Returning to work after cancer treatment | Association of Anaesthetists

Returning to work after cancer treatment

Returning to work after cancer treatment


I hesitated to write this piece having never really considered myself as having a disability, but after a bit of reflection I've decided to share my experience in the hope it might help somehow.

In November 2017, I was diagnosed with inflammatory breast cancer. I was still on maternity leave and had spent the preceding week planning my return to work and I had hoped to apply for ICM training. I knew what I had, I’d worked through differentials and it couldn't be anything else. As I sat in the waiting room I knew I was the statistic for that day. Months of treatment lay ahead complications and setbacks - all of which I welcomed with open arms.

Life slowed but surprisingly there was still happiness in our home. We reflected on our ‘old life’ and how busy we always were and how the many small things now brought us joy. Cancer changes you physically but I hadn’t quite believed it when my specialist nurse told me that was the easy bit. I would soon find out as it was time to get back out into the world, quite literally.

I was still receiving treatment when I returned to work in February 2019. It was a bit of a now or never - I had been off for almost 2 years and honestly had thought about not going back. On my return I felt psychologically closer to patients than my colleagues who seemed to operate effortlessly and at a pace beyond me. I felt like an imposter, I worried about my patients; I didn’t want to do them disservice or miss anything. I worried I’d be seen as incompetent, or distractible and quietly I worried that the cancer would come back.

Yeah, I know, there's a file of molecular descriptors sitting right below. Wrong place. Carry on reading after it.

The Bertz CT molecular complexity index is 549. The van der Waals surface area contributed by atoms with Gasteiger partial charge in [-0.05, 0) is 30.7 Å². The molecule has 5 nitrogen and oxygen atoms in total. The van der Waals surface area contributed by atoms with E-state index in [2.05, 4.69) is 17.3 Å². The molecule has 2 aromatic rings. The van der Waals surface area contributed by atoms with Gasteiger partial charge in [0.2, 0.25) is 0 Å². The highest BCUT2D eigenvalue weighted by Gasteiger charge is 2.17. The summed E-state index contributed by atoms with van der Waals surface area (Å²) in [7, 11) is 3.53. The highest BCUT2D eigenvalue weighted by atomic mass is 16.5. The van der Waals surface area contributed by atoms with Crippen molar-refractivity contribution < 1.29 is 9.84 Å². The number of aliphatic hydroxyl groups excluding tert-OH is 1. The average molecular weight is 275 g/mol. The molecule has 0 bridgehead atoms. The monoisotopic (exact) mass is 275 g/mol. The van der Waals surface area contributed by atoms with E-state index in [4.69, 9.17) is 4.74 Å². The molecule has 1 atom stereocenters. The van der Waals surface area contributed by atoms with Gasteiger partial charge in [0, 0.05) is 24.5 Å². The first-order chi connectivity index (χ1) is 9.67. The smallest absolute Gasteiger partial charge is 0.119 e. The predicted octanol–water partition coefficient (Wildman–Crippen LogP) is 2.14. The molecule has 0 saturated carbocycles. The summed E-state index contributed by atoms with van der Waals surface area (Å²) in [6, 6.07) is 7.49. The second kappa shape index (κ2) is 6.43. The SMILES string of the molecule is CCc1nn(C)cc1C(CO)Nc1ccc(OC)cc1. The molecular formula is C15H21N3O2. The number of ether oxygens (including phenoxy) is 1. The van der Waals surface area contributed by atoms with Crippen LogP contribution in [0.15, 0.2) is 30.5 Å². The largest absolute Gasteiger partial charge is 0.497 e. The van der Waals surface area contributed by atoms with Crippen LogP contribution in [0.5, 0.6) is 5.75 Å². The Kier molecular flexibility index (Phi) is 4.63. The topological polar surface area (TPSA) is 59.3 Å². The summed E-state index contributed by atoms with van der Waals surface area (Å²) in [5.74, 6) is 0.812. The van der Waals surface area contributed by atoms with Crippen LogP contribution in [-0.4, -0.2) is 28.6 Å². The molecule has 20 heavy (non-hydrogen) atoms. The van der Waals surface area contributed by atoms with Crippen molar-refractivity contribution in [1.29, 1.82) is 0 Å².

I needn't have worried about most of it. Our fantastic TPD for trainees with differing needs was able to ensure I had everything in place to be fully supported. I worked flexibly in a supernumerary post and was able slowly increase my hours. I worked with a handful of consultants so I could avoid the anticipated ‘where have you been? new hair?’ conversations. What I hadn’t anticipated was how exhausted I would become. Even simple tasks consumed my energy. I quickly realised I would have to take ‘pacing’ seriously. Occupational health helped by setting restrictions but I found myself explaining these to different colleagues meaning I lacked the privacy I might have had working in a different environment.

Work is going well now despite the interruption of more surgery and covid. I still have my limits; I have lymphedema, and weakness on my right, and a new diagnosis of rheumatoid which gives me pain and stiffness. Subsequently technical tasks are difficult; I get frustrated that I must appear clumsy or messy when I drop things or can’t get the cannula cap on quickly. I sleep poorly, especially on steroids, and I tire easily. I’ve realised if I want to keep functioning I need to rest. At the times I have stepped out of clinical work due to pain and the side effects of treatments I have preferred working in the office rather than staying home. The flexibility to do this has undoubtedly prevented me needing to take sick leave.

Out of my weakness I have found some strengths, I have great clarity about what is Important to me, I know my limits, have a good work life balance and I am happy and grateful to be able to work. I can see that my contribution is about more than just ‘presence’ and I appreciate the difference we all make more than I ever could have previously. It took me a while to realise but, getting back to work and health is a process and not an event.

Lianne Martin
ST6 Anaesthesia

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